As mentioned in my first post, this will be the most extensive public process for any project in Quincy history, and it is exciting to be talking about something so positive considering these difficult times.
In addition to meetings with individual neighborhood groups, we will be co-sponsoring general meetings with City Councilors in all six wards throughout April in May.
Stay tuned for all the details.
If nothing else, the redevelopment plan for downtown Quincy is optimistic.
Let me count the ways:
1. That there’s enough demand for a dozen new office buildings, retail stores, full-priced apartments/condos and parking garage fees to rival those in Boston.
2. That the roadways designed to support this colossus are adequate to handle the anticipated deliveries, traffic and pedestrian flow.
3. That real estate taxes can continue to increase by $600 per household per year.
Indeed, the artist’s rendering is beautiful and much more attractive than what’s there now. But drawings aren’t real life and can’t airbrush away that we are in (or on the verge of) a worldwide depression, despite the best efforts of President Obama to magic it away.
This notwithstanding, the proposed project might be an asset to the city, but should be regarded as a goal – a master blueprint – with a completion date of perhaps 2025, the 400th anniversary of the Settlement at Mount Wollaston by Captain Wollaston.
I think the city missed the boat. We don’t need any more condos, apartments or restaurants.
What we need are stores to shop in.
What would be good is something like Derby Street Shoppes in Hingham.
Close down Hancock Street. You could have stores on both sides, and there would be plenty of parking in back.
First, I want to extend my thanks to The Patriot Ledger for the opportunity to discuss this historic project on its Develop Quincy blog, and more importantly, for the invaluable public service The Ledger has provided over the last several years through its extensive coverage of downtown Quincy.
I hope everyone found this week’s introduction to the overall vision of the plan, our team, and the team from Street-Works Development informative and exciting. Countless hours of work by many people allowed us to reach this point, but I stress that this is only the beginning. We have said this project will be the largest private investment in Quincy history, and by the same token, this will be the most extensive public process for any project in Quincy history. It starts now.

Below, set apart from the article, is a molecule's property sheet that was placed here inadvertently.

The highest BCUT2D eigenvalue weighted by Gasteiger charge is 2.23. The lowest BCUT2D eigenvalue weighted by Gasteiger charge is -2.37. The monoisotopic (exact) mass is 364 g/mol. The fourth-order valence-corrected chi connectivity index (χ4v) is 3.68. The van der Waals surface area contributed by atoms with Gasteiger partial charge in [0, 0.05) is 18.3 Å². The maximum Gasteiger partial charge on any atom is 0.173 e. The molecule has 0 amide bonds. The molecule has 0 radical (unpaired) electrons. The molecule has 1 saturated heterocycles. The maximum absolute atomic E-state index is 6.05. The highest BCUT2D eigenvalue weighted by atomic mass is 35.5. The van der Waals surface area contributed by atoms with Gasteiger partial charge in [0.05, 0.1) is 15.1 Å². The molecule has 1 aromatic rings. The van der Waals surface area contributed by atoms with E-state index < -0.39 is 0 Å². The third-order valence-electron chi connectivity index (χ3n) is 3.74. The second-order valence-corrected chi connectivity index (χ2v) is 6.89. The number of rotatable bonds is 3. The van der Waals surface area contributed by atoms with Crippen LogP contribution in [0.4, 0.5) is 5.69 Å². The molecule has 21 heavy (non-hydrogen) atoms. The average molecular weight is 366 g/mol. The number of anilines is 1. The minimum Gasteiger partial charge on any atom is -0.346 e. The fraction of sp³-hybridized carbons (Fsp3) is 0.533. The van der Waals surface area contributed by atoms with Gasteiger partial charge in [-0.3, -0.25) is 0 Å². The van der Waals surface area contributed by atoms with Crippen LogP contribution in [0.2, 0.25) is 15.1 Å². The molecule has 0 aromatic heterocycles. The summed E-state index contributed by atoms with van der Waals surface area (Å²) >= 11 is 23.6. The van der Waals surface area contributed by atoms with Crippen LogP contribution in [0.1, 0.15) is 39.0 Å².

A major part of that process is listening directly to you, our residents. This is your downtown, and we want to hear your ideas, your concerns, and help answer any questions you may have. I hope this forum will be a valuable tool to that end, and we are looking forward to sharing our perspective here as well.
I’ll start with a general question we’ve heard a few times since beginning the conversation on downtown: How can we pull off a development plan of this scale in the kind of economic climate our City and nation now face?
We believe firmly that opportunities are often born from crisis, and this plan is a perfect example. We are looking at $1 billion in private investment, thousands of construction jobs, thousands of permanent jobs, and millions of dollars of new tax growth - the single most important factor in stabilizing taxes for our homeowners. Simply put, this is Quincy’s economic stimulus plan.
With the planning process beginning now, our financial advisors, the Street-Works team, and our independent analysts are all bullish that this project will be financed when it is ready to hit the market. Consider the $15 million Street-Works has already directly invested in downtown coupled with its prior experience in capitalizing projects of this scale as two important factors.
We will have more details as the process moves forward in coming months, but I can say that everyone involved to date, especially our administration, is confident in the future of this project and the future of Quincy Center.
I look forward to continuing the conversation, and please feel free to contact me directly at the office 376-1990 or via e-mail on this or any other matter.
Street-Works’s plan includes more green space, wider sidewalks and a mix of retail, residential and office development. While Hancock Street would be rerouted to make it more pedestrian-friendly, other, deeply rooted elements in the city – like the Church of the Presidents, the cemetery and City Hhall – have been incorporated into the design. Leave your comments below…..
1.) New public space and walkway
2.) New development, concourse go hand in hand
Graphics by Bob Monahan/The Patriot Ledger
We’ve seen a lot of ambitious plans for reshaping down Quincy over the years. What do you think of this one? What do you like? What do you hate? What else would you like to see? Do you think this plan has a chance of succeeding when so many others have fallen short? (We have turned off commenting on our DQ stories in hopes of creating some intelligent discussion here. Appropriate comments left on stories before they were closed have been reposted here. Comments do not go up until an editor has reviewed them.)